New evidence in embryonic stem cells shows that mammalian genes may all have a layer of control that acts essentially like the pause button on your DVR. The researchers say the results show that the pausing phenomenon, previously thought to be a peculiarity of particular genes, is actually a much more general feature of the genome.
The findings are reported in the April 30th issue of the journal Cell, a Cell Press publication.
"We're coming to the realization that we've been missing out on an entire second step in the control of gene expression," said Richard Young of the Whitehead Institute and Massachusetts Institute of Technology. "There's tremendous excitement," he said, and some healthy debate too.
Notably, Young's team has shown that the infamous cancer gene known as c-Myc plays a major role in the pause release of many genes throughout the genome. Their fundamentally important findings may therefore ultimately have practical application in the treatment of some of the nastiest cancers, according to the researchers.
For decades, scientists have known that transcription is controlled by the recruitment of DNA binding factors to promoters, where they act as a kind of molecular Velcro for the polymerase enzymes that copy DNA into the mRNA templates for proteins, Young explains. "We still believe that's true," he said. "The surprise is that's only the first step."
They've now shown that other players cause the recruited polymerases to freeze in their places - in effect pausing gene activity. It is the job of still other transcription factors to act as a pause release.
As evidence for the importance of the pausing function, a genome-wide analysis of embryonic stem cells showed that the bulk of polymerases can be found adjacent to promoters at any given time, even when the genes in question are some of the most actively transcribed. Pause factors (known as DSIF and NELF) are usually there too, consistent with the notion that they bind the enzyme after it has only just gotten started transcribing the DNA. The interactions of still other players, including one that is recruited by the transcription factor c-Myc, must then release the pausing for the genes to come back 'on'.
Young said he initially thought the pausing process might be fairly unique to embryonic stem cells, but he doesn't think so any more. When they began the study, they also expected the embryonic cells would show this sort of pausing at select developmental genes only. Instead, they found that polymerase was paused at about 75 percent of all promoters.
"We found it was occurring everywhere - at all genes," Young said. "The polymerases come for a visit and then they pile up downstream of the promoter." They make only a very small stretch of RNA before they stop, awaiting the signal to continue. Some of the paused polymerases appear to remain in their suspended state indefinitely, he says.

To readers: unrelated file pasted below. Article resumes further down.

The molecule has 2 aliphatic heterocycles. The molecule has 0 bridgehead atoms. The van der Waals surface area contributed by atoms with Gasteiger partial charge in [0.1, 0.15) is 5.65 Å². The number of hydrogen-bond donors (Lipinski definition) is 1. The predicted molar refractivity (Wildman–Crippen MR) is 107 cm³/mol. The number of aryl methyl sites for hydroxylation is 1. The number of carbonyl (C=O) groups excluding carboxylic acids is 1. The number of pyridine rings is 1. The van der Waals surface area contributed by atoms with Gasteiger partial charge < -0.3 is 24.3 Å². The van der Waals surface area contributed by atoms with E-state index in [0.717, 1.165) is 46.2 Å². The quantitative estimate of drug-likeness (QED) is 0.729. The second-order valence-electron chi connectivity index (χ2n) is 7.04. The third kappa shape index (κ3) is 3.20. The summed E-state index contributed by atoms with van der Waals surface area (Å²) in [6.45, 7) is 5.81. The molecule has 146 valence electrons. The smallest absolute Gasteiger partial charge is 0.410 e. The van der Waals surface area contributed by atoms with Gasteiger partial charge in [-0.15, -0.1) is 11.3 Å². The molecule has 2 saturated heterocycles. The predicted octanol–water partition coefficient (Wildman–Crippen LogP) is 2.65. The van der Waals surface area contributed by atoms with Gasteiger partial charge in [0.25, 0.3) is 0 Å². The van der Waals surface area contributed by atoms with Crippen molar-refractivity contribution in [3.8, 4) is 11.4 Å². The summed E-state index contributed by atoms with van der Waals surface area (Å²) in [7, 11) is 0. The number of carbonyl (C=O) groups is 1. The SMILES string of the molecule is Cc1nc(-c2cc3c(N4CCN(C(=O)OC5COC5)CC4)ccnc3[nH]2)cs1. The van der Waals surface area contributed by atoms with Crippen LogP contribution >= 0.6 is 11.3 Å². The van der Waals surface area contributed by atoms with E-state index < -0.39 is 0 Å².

Young said he thinks this second layer of control likely offers cells some added flexibility. In some cases, he notes, this sort of pausing seems to allow a rapid response to particular cues. The pause function might also be necessary, he says, because polymerases can be surprisingly sloppy in doing their jobs. The enzymes will often transcribe in two directions, one of them clearly backwards.
"It's a little clueless," Young said. "Pause control may be a way of ensuring that transcription continues only in the correct direction, and at real genes instead of willy-nilly."
Although Young is not an expert in cancer, he says that the connection of this pausing process to c-Myc could make some waves.
"Myc is so important in cancer," he says, noting that Myc is implicated in at least 15 percent of human cancers including some of those that are the toughest to get rid of and that tend to come back. There is some evidence in mice that shutting Myc down can lead cancer cells to shrivel up and die, but Myc itself isn't an ideal drug target.
"Now we know what Myc does and we know the kinase it recruits," Young said. That's key because kinases often do make good drug targets.
The new findings therefore offer new insight into how Myc works and a new rationale and strategy for trying to shut it down as a way to treat cancer. Young said there is surely a lot more to learn about pause control and its release too, with potentially other implications for human disease.
The researchers include Peter B. Rahl, Whitehead Institute for Biomedical Research, Cambridge, MA; Charles Y. Lin, Whitehead Institute for Biomedical Research, Cambridge, MA, Massachusetts Institute of Technology, Cambridge, MA; Amy C. Seila, Koch Institute, Massachusetts Institute of Technology, Cambridge, MA; Ryan A. Flynn, Koch Institute, Massachusetts Institute of Technology, Cambridge, MA; Scott McCuine, Whitehead Institute for Biomedical Research, Cambridge, MA; Christopher B. Burge, Massachusetts Institute of Technology, Cambridge, MA; Phillip A. Sharp, Massachusetts Institute of Technology, Cambridge, MA, Koch Institute, Massachusetts Institute of Technology, Cambridge, MA; and Richard A. Young, Whitehead Institute for Biomedical Research, Cambridge, MA, Massachusetts Institute of Technology, Cambridge, MA.